These are no ordinary times, no ordinary elections.

Meet and research the candidates.

This is our town, our time and your future. It is up to us. Help preserve our village.

St. Augustine

Hostile Ex-Mayor CLAUDE LEONARD WEEKS, JR. Writes E-mail About Substandard Bathrooms to NY Times and Everyone "except Ed" ("I have no obligation or desire to respond to him!")



Millionaire beneficiary of a no-bid perpetual City lease worth $2-3 million, ex-Mayor of St. Augustine CLUDE LEONARD WEEKS, JR., obviously has emotional problems about First Amendment protected activity.
Did he truly believe that I would not receive his odd E-mail? (stating inter alia, "Hello All (except Ed). I have no obligation or desire to respond to him!")
In response to the FOLIO WEEKLY article, WEEKS whines: "Thank-you for all that you are having to endure!"


From: "Len Weeks"
Date: August 21, 2014 at 8:33:02 PM EDT
To: "Ron Brown" , "Tim Burchfield" , "John Regan" , "Jim Piggott" , "Isabelle Lopez" , "Martha Graham"
Cc: "Travis Grafft" , , , "Don Crichlow" , "Roxanne Horvath" , , , , , , , , , , , "Len Weeks"
Subject: Re: 81 St. George Street records of City inspections of restaurant, store and bathrooms; reason for urinal being covered with plastic currently (since at least Saturday)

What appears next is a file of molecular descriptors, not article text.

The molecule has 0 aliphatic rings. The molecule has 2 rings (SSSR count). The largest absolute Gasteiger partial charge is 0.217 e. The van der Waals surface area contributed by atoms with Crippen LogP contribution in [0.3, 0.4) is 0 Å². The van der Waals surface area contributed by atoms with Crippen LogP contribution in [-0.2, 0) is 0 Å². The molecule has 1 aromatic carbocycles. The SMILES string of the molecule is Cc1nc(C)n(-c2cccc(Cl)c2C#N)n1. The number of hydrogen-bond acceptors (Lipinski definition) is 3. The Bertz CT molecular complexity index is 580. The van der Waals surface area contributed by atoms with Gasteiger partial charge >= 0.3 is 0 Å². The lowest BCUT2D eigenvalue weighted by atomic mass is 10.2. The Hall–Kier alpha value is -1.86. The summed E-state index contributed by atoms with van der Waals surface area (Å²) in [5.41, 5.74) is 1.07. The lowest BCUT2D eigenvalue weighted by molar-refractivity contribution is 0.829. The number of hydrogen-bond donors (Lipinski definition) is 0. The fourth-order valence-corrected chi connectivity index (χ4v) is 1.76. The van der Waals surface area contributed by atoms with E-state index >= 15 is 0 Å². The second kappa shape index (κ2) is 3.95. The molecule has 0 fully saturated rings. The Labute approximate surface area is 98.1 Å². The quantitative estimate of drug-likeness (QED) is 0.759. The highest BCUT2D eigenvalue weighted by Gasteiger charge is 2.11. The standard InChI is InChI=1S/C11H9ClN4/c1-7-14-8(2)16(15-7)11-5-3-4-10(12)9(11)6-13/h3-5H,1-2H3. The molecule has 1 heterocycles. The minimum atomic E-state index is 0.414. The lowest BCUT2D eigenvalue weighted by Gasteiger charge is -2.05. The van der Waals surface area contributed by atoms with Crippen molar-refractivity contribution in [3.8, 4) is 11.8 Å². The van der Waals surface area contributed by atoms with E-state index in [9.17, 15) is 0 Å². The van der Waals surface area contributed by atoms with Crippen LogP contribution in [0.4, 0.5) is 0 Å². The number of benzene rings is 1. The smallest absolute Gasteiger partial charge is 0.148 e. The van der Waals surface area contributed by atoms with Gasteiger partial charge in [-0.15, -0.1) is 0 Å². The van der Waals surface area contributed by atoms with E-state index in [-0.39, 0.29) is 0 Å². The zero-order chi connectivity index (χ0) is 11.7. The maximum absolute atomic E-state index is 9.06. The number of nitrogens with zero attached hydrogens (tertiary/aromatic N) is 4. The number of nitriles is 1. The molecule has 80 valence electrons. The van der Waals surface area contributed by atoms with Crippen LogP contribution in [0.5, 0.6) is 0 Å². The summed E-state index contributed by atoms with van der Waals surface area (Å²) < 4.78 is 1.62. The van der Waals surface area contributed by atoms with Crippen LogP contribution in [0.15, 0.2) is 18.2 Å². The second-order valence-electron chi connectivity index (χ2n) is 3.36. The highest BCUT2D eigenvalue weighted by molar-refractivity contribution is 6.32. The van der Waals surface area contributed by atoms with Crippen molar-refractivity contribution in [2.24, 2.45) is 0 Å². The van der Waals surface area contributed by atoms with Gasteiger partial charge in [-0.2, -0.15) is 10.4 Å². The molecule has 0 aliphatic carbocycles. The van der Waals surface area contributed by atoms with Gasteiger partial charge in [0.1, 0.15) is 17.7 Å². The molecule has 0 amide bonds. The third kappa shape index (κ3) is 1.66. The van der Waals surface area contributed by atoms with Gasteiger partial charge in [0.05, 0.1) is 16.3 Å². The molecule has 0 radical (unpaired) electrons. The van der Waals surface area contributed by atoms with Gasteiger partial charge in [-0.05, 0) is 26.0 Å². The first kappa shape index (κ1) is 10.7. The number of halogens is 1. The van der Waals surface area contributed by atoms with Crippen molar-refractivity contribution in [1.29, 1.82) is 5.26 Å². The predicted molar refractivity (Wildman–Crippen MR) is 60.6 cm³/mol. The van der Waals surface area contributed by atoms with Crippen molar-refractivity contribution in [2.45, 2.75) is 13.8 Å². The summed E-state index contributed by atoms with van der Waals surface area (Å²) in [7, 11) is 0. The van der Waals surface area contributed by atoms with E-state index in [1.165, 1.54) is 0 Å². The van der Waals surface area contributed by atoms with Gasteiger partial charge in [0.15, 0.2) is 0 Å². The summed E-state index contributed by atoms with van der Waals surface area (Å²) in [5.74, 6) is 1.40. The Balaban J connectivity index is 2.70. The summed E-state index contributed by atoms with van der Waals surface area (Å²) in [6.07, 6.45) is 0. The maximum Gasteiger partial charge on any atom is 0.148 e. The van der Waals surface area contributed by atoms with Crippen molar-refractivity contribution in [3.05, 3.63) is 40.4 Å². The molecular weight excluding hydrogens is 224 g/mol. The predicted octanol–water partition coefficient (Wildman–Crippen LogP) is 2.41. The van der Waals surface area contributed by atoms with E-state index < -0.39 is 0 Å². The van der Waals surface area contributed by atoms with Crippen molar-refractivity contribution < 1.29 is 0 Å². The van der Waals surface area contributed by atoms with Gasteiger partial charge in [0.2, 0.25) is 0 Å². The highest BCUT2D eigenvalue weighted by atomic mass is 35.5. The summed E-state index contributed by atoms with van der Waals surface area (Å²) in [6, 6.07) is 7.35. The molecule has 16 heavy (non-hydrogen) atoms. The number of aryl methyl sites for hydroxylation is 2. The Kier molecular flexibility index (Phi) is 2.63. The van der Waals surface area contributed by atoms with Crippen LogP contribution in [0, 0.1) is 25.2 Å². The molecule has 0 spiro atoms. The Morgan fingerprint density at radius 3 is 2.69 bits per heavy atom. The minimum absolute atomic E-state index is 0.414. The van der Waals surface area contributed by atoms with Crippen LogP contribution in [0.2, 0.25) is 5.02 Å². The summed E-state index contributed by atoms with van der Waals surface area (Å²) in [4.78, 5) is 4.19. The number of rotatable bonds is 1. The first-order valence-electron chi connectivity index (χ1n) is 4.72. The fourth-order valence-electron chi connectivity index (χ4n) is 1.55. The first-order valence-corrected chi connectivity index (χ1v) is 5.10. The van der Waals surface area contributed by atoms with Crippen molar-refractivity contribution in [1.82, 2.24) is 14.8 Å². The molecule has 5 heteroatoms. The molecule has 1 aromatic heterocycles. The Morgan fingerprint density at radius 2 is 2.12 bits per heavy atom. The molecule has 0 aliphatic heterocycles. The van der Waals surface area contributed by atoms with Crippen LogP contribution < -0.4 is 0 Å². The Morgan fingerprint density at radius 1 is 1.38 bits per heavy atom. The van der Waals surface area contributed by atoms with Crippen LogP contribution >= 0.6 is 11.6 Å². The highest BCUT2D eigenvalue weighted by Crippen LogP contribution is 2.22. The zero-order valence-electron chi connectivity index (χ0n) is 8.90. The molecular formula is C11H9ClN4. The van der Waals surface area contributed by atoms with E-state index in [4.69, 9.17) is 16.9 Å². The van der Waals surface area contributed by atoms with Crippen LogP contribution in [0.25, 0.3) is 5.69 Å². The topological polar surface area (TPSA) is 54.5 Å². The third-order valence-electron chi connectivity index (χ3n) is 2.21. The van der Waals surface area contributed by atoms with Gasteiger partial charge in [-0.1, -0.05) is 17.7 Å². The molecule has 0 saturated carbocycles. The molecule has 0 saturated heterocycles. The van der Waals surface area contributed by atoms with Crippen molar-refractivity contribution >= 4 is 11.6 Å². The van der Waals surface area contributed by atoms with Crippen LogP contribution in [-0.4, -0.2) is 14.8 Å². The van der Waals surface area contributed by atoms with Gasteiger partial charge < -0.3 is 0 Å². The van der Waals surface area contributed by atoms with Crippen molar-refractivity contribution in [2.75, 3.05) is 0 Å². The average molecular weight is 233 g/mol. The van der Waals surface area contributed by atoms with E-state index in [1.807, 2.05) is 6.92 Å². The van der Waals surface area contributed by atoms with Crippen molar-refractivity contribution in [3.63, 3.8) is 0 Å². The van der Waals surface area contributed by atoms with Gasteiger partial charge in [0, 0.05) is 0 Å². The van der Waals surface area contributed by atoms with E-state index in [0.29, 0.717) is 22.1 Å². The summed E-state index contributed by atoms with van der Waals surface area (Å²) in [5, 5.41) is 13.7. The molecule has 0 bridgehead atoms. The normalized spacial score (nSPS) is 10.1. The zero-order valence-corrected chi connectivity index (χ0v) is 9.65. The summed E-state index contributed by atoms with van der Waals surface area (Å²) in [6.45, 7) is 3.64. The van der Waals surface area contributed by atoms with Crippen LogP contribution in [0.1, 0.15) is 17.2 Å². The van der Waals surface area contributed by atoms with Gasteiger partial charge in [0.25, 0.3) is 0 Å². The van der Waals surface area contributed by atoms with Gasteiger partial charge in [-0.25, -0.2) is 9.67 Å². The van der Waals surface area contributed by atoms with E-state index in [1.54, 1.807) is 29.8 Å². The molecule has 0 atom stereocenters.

Reply-To: "Len Weeks"

Hello All (except Ed). I have no obligation or desire to respond to him!

I spoke with Travis at the FCC today. The urinal stopped draining over the weekend and was overflowing. It is usually due to a calcium buildup in the drain line, due to heavy usage. Travis's crew covered the urinal to prevent usage so the water would not spill onto the floor. As you might imagine. With heavy usage on the weekend, if the drain is somewhat clogged up, and can't drain as rapidly as needed, it will overflow and then someone could slip and fall. We still have one urinal and 2 toilets that work. We did the responsible thing to prevent a real mess.

Travis ordered a very expensive calcium dissolver to pour into the urinal (something that we have to do once in a while). It just came in today. He will use it in the morning, as you can't pour it into the urinal without closing the bathrooms down during the day.

Hopefully, this will solve the problem.

As you know, we close down the Restaurant for 5 days the week after labor day each year for a major cleaning, painting and refurbishing of the grounds, exterior of the building, and restrooms.

Thank-you for all that you are having to endure!

Len Weeks
----- Original Message -----
From: Martha Graham
To: easlavin@aol.com ; Isabelle Lopez ; Jim Piggott ; John Regan ; Tim Burchfield ; Ron Brown
Cc: sceastman@folioweekly.com ; lweeks@aug.com ; mayorboles@comcast.net ; gardner@aug.com ; bryan4744@bellsouth.net ; delinda.fogel@staugustine.com ; kathy.nelson@staugustine.com ; sheldon.gardner@staugustine.com ; stuart.korfhage@staugustine.com ; NancySikesKline@aol.com ; cityfreeman@yahoo.com ; Roxanne Horvath ; Don Crichlow ; aschindler@firstcoastnews.com ; waltbog@nytimes.com
Sent: Thursday, August 21, 2014 4:09 PM